I first began reading short stories by Brian Kirk in March of 2013. This will be the ninth time he has been featured on The Reading Life. Only writers for whom I have great regard, from any era, are given such treatment. (In the link to the Q and A session you can find links to his stories.) I urge anyone interested in the short story to read his Q and A session.
Like others of his stories "Urgent and Important" is set in a contemporary office. The narrator is a middle aged mid level civil service employee. Here is how he introduces us to his professional circumstances.
"I’ve resigned myself to the fact that I will never be rich, never be what people call a successful man like my manager, Andrew Farrington. It doesn’t really bother me. There are other compensations, and one of those is to take a certain amount of pride in the work I do. Certain people think Civil Servants are lazy and over paid – and to be honest I have known some who have spent their days watching the clock – but in the main we are a diligent bunch who do important work under difficult circumstances without much thanks.
The department in which I work is constantly in the news and never for good reasons. Some of my more senior colleagues have developed the harried expressions of hunted animals in recent years. We started out young with ideas of career progressions that would see us end our days heading up departments or running divisions, retiring into a golden age of respectable ease. Perhaps an appointment to the board of one or more state bodies might be the only interruption to our leisure after a lifetime of service.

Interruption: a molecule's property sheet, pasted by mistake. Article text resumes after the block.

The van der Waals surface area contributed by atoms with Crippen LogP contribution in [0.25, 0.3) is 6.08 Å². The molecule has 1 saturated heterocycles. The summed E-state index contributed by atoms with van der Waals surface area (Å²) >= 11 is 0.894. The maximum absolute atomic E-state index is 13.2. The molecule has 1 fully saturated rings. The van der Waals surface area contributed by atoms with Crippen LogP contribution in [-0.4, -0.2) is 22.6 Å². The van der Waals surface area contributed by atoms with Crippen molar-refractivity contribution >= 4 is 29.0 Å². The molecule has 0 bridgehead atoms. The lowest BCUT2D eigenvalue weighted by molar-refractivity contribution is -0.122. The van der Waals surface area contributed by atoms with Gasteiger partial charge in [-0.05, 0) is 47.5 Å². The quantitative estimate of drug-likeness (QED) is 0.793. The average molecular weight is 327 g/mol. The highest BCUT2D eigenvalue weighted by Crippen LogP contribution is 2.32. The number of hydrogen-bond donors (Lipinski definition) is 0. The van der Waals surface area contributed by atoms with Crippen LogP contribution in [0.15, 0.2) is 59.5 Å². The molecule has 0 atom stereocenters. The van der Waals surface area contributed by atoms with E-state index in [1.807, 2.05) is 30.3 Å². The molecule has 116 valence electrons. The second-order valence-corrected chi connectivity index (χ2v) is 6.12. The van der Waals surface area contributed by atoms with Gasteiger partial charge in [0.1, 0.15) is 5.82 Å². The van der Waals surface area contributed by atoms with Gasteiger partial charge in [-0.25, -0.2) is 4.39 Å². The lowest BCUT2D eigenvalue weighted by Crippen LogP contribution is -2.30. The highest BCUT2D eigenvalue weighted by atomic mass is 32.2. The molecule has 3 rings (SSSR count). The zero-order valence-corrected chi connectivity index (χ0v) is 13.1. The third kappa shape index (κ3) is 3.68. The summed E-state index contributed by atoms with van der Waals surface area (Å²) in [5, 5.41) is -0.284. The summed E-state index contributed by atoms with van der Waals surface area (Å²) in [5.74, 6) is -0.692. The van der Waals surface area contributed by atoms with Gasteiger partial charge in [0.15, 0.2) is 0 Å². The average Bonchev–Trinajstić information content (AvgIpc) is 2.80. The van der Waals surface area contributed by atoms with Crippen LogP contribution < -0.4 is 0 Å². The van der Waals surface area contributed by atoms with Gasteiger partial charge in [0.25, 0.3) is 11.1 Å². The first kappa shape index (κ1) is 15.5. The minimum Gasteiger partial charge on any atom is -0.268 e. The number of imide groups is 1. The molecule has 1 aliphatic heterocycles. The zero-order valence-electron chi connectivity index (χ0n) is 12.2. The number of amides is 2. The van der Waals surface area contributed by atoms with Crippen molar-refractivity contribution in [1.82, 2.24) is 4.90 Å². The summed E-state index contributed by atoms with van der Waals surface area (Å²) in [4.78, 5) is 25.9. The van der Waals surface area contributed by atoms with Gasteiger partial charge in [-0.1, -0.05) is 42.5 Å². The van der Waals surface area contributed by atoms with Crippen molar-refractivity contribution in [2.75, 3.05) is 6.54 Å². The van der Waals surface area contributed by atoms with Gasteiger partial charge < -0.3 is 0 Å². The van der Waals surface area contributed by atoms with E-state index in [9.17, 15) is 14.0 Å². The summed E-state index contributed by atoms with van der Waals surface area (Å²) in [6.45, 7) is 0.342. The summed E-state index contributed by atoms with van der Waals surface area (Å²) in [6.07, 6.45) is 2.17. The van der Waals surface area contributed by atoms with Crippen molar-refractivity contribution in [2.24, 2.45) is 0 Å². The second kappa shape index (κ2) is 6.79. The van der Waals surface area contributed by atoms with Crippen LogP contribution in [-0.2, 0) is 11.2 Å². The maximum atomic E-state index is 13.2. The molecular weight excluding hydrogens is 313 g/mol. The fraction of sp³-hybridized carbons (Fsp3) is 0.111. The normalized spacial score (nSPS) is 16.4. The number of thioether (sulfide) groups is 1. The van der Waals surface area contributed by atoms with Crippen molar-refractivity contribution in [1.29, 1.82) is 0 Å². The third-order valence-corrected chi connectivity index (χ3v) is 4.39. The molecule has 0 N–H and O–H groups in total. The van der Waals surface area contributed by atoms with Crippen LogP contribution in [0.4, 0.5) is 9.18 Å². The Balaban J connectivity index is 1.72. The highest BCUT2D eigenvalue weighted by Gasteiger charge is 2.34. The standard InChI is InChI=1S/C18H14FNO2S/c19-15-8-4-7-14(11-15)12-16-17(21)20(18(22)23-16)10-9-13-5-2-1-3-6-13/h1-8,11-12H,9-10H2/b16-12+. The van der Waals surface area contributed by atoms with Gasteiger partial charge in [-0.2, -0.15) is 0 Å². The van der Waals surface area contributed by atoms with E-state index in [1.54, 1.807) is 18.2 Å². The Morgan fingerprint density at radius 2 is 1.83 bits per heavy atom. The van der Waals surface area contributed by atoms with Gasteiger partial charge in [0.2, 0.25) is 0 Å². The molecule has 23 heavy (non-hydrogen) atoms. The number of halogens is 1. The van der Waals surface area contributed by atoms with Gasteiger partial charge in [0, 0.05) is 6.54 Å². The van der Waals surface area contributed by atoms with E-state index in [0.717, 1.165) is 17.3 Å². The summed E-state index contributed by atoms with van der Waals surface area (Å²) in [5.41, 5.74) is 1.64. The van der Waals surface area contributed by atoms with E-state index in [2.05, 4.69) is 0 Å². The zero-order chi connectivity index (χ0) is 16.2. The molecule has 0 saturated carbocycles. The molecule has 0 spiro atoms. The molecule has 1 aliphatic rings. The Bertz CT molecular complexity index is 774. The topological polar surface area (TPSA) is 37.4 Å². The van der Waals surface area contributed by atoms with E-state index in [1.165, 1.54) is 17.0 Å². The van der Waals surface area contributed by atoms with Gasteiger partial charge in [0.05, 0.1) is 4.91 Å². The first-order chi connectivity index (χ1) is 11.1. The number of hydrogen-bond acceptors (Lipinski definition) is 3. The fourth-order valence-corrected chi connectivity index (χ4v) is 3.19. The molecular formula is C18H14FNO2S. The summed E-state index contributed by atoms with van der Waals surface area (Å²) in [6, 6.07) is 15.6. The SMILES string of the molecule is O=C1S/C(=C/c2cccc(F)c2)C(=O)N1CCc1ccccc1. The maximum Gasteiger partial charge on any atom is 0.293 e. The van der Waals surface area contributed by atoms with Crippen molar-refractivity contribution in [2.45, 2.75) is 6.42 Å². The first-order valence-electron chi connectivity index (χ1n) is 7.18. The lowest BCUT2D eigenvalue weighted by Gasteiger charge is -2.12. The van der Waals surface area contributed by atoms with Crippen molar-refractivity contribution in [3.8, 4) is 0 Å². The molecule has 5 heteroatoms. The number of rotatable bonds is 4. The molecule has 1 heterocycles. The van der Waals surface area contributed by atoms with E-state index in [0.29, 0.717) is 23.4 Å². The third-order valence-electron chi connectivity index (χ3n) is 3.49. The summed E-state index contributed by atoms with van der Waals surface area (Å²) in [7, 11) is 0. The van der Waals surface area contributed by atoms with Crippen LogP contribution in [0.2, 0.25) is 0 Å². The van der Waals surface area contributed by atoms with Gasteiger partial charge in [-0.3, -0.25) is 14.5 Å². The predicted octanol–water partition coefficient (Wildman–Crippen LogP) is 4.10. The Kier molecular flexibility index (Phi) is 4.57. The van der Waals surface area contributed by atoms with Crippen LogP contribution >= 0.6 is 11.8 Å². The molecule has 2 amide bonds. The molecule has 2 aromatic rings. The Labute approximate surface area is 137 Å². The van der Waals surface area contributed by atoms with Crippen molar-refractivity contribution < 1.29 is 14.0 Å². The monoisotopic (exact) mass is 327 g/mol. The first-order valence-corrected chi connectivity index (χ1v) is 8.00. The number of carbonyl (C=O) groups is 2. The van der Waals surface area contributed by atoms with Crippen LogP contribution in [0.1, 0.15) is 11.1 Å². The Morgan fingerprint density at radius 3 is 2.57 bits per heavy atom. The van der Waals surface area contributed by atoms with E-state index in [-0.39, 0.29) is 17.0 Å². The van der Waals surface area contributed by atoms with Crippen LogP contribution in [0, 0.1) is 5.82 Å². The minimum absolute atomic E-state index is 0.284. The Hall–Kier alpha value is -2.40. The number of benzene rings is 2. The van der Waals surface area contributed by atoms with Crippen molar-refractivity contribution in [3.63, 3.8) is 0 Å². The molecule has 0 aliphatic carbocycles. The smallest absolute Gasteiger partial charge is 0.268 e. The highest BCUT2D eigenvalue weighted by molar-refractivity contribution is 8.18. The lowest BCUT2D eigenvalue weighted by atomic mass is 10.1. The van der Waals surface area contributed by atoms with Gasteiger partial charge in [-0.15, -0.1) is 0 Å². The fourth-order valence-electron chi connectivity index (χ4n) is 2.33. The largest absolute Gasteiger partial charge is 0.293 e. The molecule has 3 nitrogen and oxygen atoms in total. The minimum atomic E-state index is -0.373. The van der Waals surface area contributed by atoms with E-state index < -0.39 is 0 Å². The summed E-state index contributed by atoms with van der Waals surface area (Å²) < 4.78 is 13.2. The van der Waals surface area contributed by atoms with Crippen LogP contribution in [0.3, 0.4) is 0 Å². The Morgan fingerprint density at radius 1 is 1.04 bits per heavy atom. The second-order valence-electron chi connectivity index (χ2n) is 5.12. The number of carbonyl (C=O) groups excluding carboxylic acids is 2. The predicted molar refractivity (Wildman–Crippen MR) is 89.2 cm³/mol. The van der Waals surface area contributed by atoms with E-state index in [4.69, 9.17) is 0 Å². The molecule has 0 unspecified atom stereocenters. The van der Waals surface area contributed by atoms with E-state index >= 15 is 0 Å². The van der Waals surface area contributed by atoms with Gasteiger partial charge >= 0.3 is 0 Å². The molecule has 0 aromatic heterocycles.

But the reality has been quite different. Here I sit, mid-career, at a tiny desk loaded with files in the middle of an anonymous open plan office in an ugly building in the centre of town. But I don’t complain. My role is clear. I have found my level and it is very much in the middle of things; I possess little power and therefore have little responsibility. Others carry that burden, those with more ability, more ambition, those who are not afraid to lead. People like my boss, Andrew."
I do not wish to tell the intriguing story line but anyone into office politics will relate. The story is funny, poignant, and very accurate in its depictions of interoffice relationships.
I look forward to following Brian Kirk for many years, to follow him and watch to see what paths he will take.